Naval History and Heritage Command

Naval History and Heritage Command

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Surface Navy 


Under a Pacific Moon
Under a Pacific Moon. Painting, oil on canvas; by Morgan Ian Wilbur; unframed dimension 15H X 30W. Naval History and Heritage Command. Accession #: 2015-012-10.

The Surface Navy is the backbone of America’s Navy and the most capable surface force in the world. Since 13 October 1775, the men, and then later women, of the Surface Navy have deployed around the globe. 

Beginning with the six original wooden-hulled, three-masted heavy frigates, of which USS Constitution remains, the surface Navy has utilized a myriad of platforms with propulsion from sails to nuclear power. During the War of 1812, ships of sail, such as frigates, brigs, sloops, and schooners, comprised the U.S. Navy’s first fleet. During the Civil War, the U.S. used primarily sail, but began to experiment with ironclads that were steam propelled. In the 1890s, the “New Navy” transitioned to the building of America’s first cruisers and battleships that used steam as the main source of power. Aircraft carriers took the lead during World War II with battleships used primarily in the bombardment of islands scheduled for amphibious landings. During the 1950s, the development of nuclear-powered ships took prominence. The Vietnam War saw the emergence of the “brown-water navy” that consisted of small gunboats to patrol rivers and waterways. The modern fleet of today consists of nuclear-powered ships and the first electric warships.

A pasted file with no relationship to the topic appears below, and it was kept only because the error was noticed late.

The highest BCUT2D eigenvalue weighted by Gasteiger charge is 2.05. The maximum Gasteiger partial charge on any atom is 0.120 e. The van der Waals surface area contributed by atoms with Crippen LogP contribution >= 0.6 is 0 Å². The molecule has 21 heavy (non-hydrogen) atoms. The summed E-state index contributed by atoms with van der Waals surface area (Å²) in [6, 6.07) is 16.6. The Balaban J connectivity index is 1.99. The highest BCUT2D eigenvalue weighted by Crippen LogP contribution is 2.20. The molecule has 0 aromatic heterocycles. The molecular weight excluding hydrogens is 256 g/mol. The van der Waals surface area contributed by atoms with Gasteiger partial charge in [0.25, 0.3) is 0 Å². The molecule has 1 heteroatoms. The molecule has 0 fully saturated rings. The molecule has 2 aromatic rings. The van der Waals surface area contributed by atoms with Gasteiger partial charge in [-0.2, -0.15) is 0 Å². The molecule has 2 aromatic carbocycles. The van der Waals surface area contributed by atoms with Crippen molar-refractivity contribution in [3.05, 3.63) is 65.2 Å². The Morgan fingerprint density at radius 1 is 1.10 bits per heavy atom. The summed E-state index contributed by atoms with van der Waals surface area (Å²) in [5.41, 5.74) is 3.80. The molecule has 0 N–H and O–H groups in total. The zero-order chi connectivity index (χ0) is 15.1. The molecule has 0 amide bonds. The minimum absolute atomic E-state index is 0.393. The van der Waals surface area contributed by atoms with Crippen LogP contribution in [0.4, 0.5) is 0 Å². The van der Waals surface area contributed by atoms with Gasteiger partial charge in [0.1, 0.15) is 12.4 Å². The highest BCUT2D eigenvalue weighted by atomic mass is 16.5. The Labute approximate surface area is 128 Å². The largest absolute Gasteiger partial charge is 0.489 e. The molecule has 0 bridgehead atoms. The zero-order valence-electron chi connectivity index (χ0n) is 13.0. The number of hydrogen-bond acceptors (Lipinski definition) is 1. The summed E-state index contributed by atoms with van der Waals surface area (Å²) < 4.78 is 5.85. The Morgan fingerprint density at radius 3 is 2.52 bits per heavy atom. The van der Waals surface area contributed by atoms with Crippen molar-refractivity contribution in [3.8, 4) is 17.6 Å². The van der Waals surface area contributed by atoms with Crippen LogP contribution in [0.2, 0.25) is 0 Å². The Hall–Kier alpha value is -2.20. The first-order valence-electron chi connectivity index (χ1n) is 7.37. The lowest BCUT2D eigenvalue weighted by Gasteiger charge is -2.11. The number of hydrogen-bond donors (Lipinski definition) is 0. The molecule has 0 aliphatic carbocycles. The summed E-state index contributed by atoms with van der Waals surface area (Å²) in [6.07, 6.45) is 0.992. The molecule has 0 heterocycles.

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Eras of the Surface Navy

Seamanship

Anti-Aircraft Warfare

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Fire Fight
River patrol boats (PBRs) were the backbone of the River Patrol Force. With four man crews, these craft performed most of the inland water patrols in the Mekong Delta. By the end of 1970, when the South Vietnamese navy took over the River Patrol Force, there were almost 300 PBRs in use. Painting, oil on Masonite; by R.G. Smith; 1968; framed dimensions 24H X 30W. Accession #: 88-160-EV.

Published: Wed Jul 24 14:21:16 EDT 2019